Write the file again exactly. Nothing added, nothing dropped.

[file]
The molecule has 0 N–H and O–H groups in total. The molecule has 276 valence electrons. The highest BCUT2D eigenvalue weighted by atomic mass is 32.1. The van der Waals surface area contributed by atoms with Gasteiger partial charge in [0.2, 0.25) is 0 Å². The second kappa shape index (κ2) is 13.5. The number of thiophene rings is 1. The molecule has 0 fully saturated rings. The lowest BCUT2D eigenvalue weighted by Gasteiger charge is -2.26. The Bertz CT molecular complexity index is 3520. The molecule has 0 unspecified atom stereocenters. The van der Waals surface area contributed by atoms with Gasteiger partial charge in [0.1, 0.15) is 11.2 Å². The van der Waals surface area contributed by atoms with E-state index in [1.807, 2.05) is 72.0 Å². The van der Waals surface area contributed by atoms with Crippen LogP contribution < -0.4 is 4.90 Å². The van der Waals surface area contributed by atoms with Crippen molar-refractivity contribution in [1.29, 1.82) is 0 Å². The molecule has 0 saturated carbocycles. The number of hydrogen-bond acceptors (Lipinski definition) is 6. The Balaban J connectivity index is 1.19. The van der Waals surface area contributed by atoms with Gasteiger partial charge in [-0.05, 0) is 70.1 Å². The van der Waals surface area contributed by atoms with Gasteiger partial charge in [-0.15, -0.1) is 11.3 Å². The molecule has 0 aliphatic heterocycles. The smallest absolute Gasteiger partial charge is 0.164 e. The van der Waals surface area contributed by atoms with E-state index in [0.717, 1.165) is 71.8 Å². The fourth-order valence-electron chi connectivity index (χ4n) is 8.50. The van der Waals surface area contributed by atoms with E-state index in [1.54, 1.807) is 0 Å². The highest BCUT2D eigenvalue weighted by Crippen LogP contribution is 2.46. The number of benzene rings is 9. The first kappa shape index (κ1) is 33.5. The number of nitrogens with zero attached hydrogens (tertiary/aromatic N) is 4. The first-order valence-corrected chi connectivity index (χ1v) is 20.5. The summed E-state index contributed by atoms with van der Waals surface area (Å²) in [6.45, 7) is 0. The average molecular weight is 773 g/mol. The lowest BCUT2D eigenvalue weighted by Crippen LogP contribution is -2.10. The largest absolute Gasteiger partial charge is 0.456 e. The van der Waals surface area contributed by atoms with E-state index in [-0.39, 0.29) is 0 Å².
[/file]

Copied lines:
The molecule has 0 N–H and O–H groups in total. The molecule has 276 valence electrons. The highest BCUT2D eigenvalue weighted by atomic mass is 32.1. The van der Waals surface area contributed by atoms with Gasteiger partial charge in [0.2, 0.25) is 0 Å². The second kappa shape index (κ2) is 13.5. The number of thiophene rings is 1. The molecule has 0 fully saturated rings. The lowest BCUT2D eigenvalue weighted by Gasteiger charge is -2.26. The Bertz CT molecular complexity index is 3520. The molecule has 0 unspecified atom stereocenters. The van der Waals surface area contributed by atoms with Gasteiger partial charge in [0.1, 0.15) is 11.2 Å². The van der Waals surface area contributed by atoms with E-state index in [1.807, 2.05) is 72.0 Å². The van der Waals surface area contributed by atoms with Crippen LogP contribution < -0.4 is 4.90 Å². The van der Waals surface area contributed by atoms with Crippen molar-refractivity contribution in [1.29, 1.82) is 0 Å². The molecule has 0 saturated carbocycles. The number of hydrogen-bond acceptors (Lipinski definition) is 6. The Balaban J connectivity index is 1.19. The van der Waals surface area contributed by atoms with Gasteiger partial charge in [-0.05, 0) is 70.1 Å². The van der Waals surface area contributed by atoms with Gasteiger partial charge in [-0.15, -0.1) is 11.3 Å². The molecule has 0 aliphatic heterocycles. The smallest absolute Gasteiger partial charge is 0.164 e. The van der Waals surface area contributed by atoms with E-state index in [0.717, 1.165) is 71.8 Å². The fourth-order valence-electron chi connectivity index (χ4n) is 8.50. The van der Waals surface area contributed by atoms with E-state index in [1.54, 1.807) is 0 Å². The highest BCUT2D eigenvalue weighted by Crippen LogP contribution is 2.46. The number of benzene rings is 9. The first kappa shape index (κ1) is 33.5. The number of nitrogens with zero attached hydrogens (tertiary/aromatic N) is 4. The first-order valence-corrected chi connectivity index (χ1v) is 20.5. The summed E-state index contributed by atoms with van der Waals surface area (Å²) in [6.45, 7) is 0. The average molecular weight is 773 g/mol. The lowest BCUT2D eigenvalue weighted by Crippen LogP contribution is -2.10. The largest absolute Gasteiger partial charge is 0.456 e. The van der Waals surface area contributed by atoms with E-state index in [-0.39, 0.29) is 0 Å².